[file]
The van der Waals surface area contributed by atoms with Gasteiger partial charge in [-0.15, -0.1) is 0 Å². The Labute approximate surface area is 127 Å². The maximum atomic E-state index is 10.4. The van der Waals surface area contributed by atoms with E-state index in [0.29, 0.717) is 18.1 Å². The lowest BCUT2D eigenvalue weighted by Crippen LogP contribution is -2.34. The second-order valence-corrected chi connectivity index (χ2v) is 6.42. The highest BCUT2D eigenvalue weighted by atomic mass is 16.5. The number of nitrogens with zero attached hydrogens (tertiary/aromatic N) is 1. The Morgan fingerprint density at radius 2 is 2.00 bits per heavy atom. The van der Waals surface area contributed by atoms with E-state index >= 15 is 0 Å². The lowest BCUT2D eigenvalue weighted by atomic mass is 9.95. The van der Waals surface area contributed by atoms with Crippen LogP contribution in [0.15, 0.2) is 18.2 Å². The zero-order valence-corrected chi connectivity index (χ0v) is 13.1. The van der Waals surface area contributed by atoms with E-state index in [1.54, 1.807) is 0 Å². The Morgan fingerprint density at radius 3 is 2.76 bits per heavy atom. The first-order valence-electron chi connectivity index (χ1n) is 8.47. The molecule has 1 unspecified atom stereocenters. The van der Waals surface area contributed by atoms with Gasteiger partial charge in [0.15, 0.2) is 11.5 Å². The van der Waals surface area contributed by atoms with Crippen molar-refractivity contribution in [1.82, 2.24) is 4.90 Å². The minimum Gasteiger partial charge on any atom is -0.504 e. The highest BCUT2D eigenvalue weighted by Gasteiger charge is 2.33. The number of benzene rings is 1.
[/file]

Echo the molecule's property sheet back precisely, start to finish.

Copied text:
The van der Waals surface area contributed by atoms with Gasteiger partial charge in [-0.15, -0.1) is 0 Å². The Labute approximate surface area is 127 Å². The maximum atomic E-state index is 10.4. The van der Waals surface area contributed by atoms with E-state index in [0.29, 0.717) is 18.1 Å². The lowest BCUT2D eigenvalue weighted by Crippen LogP contribution is -2.34. The second-order valence-corrected chi connectivity index (χ2v) is 6.42. The highest BCUT2D eigenvalue weighted by atomic mass is 16.5. The number of nitrogens with zero attached hydrogens (tertiary/aromatic N) is 1. The Morgan fingerprint density at radius 2 is 2.00 bits per heavy atom. The van der Waals surface area contributed by atoms with E-state index >= 15 is 0 Å². The lowest BCUT2D eigenvalue weighted by atomic mass is 9.95. The van der Waals surface area contributed by atoms with Crippen LogP contribution in [0.15, 0.2) is 18.2 Å². The zero-order valence-corrected chi connectivity index (χ0v) is 13.1. The van der Waals surface area contributed by atoms with E-state index in [1.54, 1.807) is 0 Å². The Morgan fingerprint density at radius 3 is 2.76 bits per heavy atom. The first-order valence-electron chi connectivity index (χ1n) is 8.47. The molecule has 1 unspecified atom stereocenters. The van der Waals surface area contributed by atoms with Gasteiger partial charge in [0.15, 0.2) is 11.5 Å². The van der Waals surface area contributed by atoms with Crippen molar-refractivity contribution in [1.82, 2.24) is 4.90 Å². The minimum Gasteiger partial charge on any atom is -0.504 e. The highest BCUT2D eigenvalue weighted by Gasteiger charge is 2.33. The number of benzene rings is 1.